January 17, 2013

Retail sales in Canada and the U.S. tell an interesting story


Chief Economist, CanaData

Retail sales in Canada in October 2012 were +0.7% month to month — a strong performance — but only +1.8% year-over-year, according to the latest report from Statistics Canada.

In the U.S., where the numbers are a little more current, the November sales results from the Census Bureau were +0.3% month to month and +3.7% year over year.

The retail sales series are somewhat volatile and it is usually more informative to look at “smoothed” or three-month moving average figures. On a smoothed basis, Canada’s October retail sales were +2.3% and in the U.S., they were +4.3%.

In both countries, the trend of year-over-year retail sales moderated throughout 2012. Canada started the year at +3.9%, almost double October’s level, and the U.S. January figure was +6.4%.

Economic growth in 2012 fell short of early expectations, mainly due to the European debt crisis that created unwelcome uncertainty and a slowdown in world business activity.

For both Canada and the U.S, the consensus estimates are that “real” (i.e., inflation-adjusted) GDP growth this year will be similar to last year, hovering around +2.0%.

Europe may still experience some blips in its recovery path and the U.S. is likely to be embroiled in more debilitating budget wrangles — both over spending cuts and raising the debt ceiling.

This view of the outlook may be too pessimistic. I suspect the improvement in the U.S. housing sector will provide a huge boost to overall confidence, as will the ongoing increases in U.S. domestic energy reserves (i.e., the energy sector investment boom that is underway south of the border thanks to new hydraulic fracturing technology).

Nevertheless, there will be a couple of factors working against retail sales in both the United States and Canada in 2013.

In the U.S., the increase in the tax rate (from 35.0% to 39.6%) for the 2% of wealthiest Americans will be an inhibiting factor. But that won’t be the biggest deterrent.

As part of the bipartisan “fiscal cliff-avoidance deal”, the tax rate for the other 98% of the working-age population has been left the same. However, there has been one significant change with respect to deductions. A previously introduced decrease in payroll charges to fund Social Security has been allowed to expire. Tax experts estimate this will increase average household remittances to Washington by $700 per year.

In Canada, the problem is the household-debt-to-disposable-income ratio. At over 160%, it’s risen to an all-time high. U.S. families have achieved commendable success in reining in their debt obligations over the last couple of years, spurred on by their housing crisis. Canadians are beginning to take their financial shortcomings more seriously as well.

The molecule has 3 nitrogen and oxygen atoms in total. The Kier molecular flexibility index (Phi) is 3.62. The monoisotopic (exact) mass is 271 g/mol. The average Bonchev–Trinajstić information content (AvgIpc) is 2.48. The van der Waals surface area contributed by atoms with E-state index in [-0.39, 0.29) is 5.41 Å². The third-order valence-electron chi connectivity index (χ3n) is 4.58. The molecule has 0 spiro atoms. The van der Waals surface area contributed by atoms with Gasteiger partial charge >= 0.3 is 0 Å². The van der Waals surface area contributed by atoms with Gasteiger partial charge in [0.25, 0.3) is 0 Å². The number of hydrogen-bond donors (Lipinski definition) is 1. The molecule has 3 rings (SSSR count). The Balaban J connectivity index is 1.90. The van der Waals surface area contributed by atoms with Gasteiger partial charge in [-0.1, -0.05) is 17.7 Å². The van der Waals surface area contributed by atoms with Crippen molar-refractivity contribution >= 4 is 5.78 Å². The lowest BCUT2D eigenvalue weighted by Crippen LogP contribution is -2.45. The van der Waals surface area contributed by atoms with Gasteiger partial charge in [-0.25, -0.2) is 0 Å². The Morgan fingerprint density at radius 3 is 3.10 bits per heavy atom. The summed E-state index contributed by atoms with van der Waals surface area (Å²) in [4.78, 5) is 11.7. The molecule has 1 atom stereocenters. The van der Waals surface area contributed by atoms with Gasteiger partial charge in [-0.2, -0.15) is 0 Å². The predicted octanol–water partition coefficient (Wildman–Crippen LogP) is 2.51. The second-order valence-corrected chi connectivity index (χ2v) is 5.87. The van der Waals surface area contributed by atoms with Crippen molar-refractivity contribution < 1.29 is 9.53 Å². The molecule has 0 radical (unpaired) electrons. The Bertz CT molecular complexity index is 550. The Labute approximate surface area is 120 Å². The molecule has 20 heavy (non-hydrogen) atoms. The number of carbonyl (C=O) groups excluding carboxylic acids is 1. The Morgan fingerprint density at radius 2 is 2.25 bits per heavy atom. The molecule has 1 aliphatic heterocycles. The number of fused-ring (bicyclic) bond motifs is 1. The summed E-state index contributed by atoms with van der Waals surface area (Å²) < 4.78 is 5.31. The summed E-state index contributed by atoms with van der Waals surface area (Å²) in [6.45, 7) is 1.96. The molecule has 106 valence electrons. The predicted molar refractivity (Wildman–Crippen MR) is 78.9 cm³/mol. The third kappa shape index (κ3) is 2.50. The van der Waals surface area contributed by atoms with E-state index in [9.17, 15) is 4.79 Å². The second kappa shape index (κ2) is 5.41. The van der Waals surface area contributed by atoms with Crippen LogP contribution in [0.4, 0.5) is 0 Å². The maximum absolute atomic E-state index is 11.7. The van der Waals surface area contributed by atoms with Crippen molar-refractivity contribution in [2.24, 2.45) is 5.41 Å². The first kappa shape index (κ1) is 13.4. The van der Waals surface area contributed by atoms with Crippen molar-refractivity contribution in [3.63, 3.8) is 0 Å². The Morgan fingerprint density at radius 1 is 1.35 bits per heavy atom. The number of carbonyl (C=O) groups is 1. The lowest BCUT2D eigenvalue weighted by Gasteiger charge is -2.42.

Counterbalancing the foregoing negatives are improvements in employment and incomes. In Canada, 300,000 net new jobs were created last year. That’s a very strong record of employment increase.

In the U.S., the change in total employment in 2013 was +1.8 million new positions, also a substantial advance. Plus average weekly hours and earnings have been on the rise.

Retail spending patterns can often be skewed by changes in other economic indicators. For example, when gasoline prices are rising rapidly, purchases from earnings have to be diverted from other more-optional items to ensure that workers can reach their place of employment.

Thankfully, that’s not the case at present. In Canada, the year-over-year change in gas prices in December was a very modest +0.4%. In the U.S., the price at the pump moved up a little faster, +1.9%, but that was still quite modest.

By comparison, the year-over-year gasoline price in the U.S. at the mid-point of 2011 was +35.6% and in Canada, it was +28.5%.

It’s the respective housing markets in the two countries that might have the most influence on retail sales. A large proportion of retail spending is on items for the home — entertainment systems, carpeting, appliances, furniture and so on. These expenditures become even more compelling when a new home is purchased.

Housing starts in the U.S. are moving higher. They’re likely to approach 900,000 units per month on average, seasonally adjusted and annualized, this year after falling below 500,000 units at the bottom of the housing recession. Out to 2016, they will return to a “normal” level of approximately 1.5 million units.

Canadian housing starts will more likely move in the opposite direction, easing from above 200,000 units in 2012 to a figure close to 180,000 in 2013.

In Canada, it’s worth noting that the strongest advances in year-over-year retail sales regionally in October occurred in Alberta (+6.1%), Newfoundland and Labrador (+5.7%) and Saskatchewan (+5.4%).

Ontario (+1.3%) and Quebec (+1.2%) performed about the same.

Two provinces were in the negative column, British Columbia (-1.1%) and New Brunswick (-2.4%).

As for upcoming retail construction in Canada, the outlook remains upbeat. A major contributing factor will be the arrival on our shores of more U.S. retailing giants. The latest wave is being led by Target Corporation. It’s been reported in the media that Bloomingdale’s, J Crew and Nordstrom have aggressive plans in the works as well.

The square footage of retail space per shopper in Canada is much less than in the U.S. Therefore, dollar sales per square foot are higher. With the two currencies nearly a match, no wonder U.S. firms are now more eager to look north.

For more articles by Alex Carrick on the Canadian and U.S. economies, please see his market insights. Mr. Carrick also has an economics blog. His lifestyle blog is at www.alexcarrick.com

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